Friday, 13 March 2009

Requiem For A 'B' Side

I’ve just received a rather curt email from MSN Music telling me that they will be re-launching their downloading operation on March 18th and if I don’t use up my current outstanding balance (presumably by downloading a load of songs I don’t really want), then it will be gobbled up, never to be seen again. Charming.

I’ve been using MSN to buy the odd song for over three years now and it has become quite a handy tool for avoiding having to buy a whole album just to get hold of one good song. It seems that the download has now replaced what were once called ‘singles’ and along with the long-time demise of the vinyl seven-inch and now the CD single, has come the final expiry of that most anachronistic of creations: the ‘B’ side.

In the days of the vinyl single, every new release came with its associated ‘B’ or ‘Flip’ side. Sometimes these were just album tracks lifted from previously released stock or live versions of well known songs, but most of the time they were cast-offs. And it is this latter category that was by far the most interesting. These unloved tracks, rejected from albums were generally seen as ‘filler’ to pad out the release but often they were interesting insights into the nature of the band or artist. Many of them were failed experiments into new directions or styles and offered a tantalising glimpse into what went on in the artist’s mind.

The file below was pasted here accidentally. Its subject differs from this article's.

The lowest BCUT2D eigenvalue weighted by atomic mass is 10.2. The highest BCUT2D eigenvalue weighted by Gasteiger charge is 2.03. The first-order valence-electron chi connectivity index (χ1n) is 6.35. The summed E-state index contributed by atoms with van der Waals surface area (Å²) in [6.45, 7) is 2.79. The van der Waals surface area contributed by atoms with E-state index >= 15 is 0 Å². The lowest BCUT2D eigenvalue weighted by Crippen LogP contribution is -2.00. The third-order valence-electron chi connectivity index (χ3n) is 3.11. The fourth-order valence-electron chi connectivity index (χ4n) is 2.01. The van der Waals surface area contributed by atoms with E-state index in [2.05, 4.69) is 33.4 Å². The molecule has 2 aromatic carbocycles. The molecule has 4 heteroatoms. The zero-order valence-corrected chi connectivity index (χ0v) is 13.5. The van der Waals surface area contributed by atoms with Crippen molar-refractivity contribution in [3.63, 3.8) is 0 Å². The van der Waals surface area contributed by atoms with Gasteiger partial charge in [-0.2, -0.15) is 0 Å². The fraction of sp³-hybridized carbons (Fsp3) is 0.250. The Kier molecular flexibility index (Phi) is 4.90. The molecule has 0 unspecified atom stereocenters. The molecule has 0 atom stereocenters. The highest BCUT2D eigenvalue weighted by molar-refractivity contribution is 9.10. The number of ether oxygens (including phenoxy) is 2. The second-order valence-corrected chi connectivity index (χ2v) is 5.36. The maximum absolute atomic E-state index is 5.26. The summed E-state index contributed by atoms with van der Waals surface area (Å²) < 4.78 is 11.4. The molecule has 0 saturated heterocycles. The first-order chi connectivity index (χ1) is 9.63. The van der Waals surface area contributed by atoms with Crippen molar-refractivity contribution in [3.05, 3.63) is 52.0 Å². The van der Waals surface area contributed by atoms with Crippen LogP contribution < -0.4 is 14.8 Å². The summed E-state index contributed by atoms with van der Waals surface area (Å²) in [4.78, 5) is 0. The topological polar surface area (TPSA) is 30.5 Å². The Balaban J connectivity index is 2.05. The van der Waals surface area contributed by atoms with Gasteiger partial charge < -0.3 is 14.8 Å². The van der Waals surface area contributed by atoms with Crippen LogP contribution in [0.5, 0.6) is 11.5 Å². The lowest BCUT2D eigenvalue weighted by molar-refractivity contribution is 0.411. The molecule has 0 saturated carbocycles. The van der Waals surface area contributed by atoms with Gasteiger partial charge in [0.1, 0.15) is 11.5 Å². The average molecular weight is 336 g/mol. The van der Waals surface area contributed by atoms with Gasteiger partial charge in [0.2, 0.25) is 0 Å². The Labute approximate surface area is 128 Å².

Obviously most ‘B’ sides were a bit of a mixed bag but some bands were very adept at this sort of thing and would offer some high class stuff, especially when CD came along and they were allowed 2 or 3 extra tracks in addition to the main ‘A’ side song. I have a complete collection of Lush’s CD single releases, not because I’m a completist, but because each one boasts three extra and classy tracks not available on albums. I have a playlist on my iPod which sequences 18 of them, enough for an album on their own and a very good release it would’ve made too.

Other, less discerning acts would stuff CD singles with appallingly recorded live versions of songs already released or, horror of horrors, the extended-beyond-endurance remix or, even worse, the sequenced mega-mix patching bits and bobs of all their ‘hits’ into one horrendous racket. No wonder the download became so popular – who wants to pay for this sort of junk?

So RIP to the ‘B’ side. I shall miss you.


Charlie said...

There were a few times (very few) that I ended up liking the "B" side better than the "A" side. One of them was the flip of Lulu's "To Sir With Love." The song was called "The Boat That I Row." It was a really cool song. We once had a DJ in Philadelphia who did an entire 4 hour show playing nothing but "B" sides. He palyed some really cool stuff.

musicobsessive said...

Hi Charlie! Was he ever invited back?! Sounds my sort of DJ but probably not to everyone's taste. My prefered 'B' side is The Monkees' 'Forget That Girl' on the flip of 'Alternate Title' (or 'Scouse Git' as I believe it was titled in the US). Great song!

Barbara(aka Layla) said...

I miss the B sides! I feel ripped off. I just read a blog post about the fact that there is no more album art...and now the reminder of B sides...I think in the case of music we went backwards in some ways with all our technology.

musicobsessive said...

Hi Barbara! I know, I know. I miss album art, record labels, information ON record labels and 'B' sides. Technology has a lot to answer for...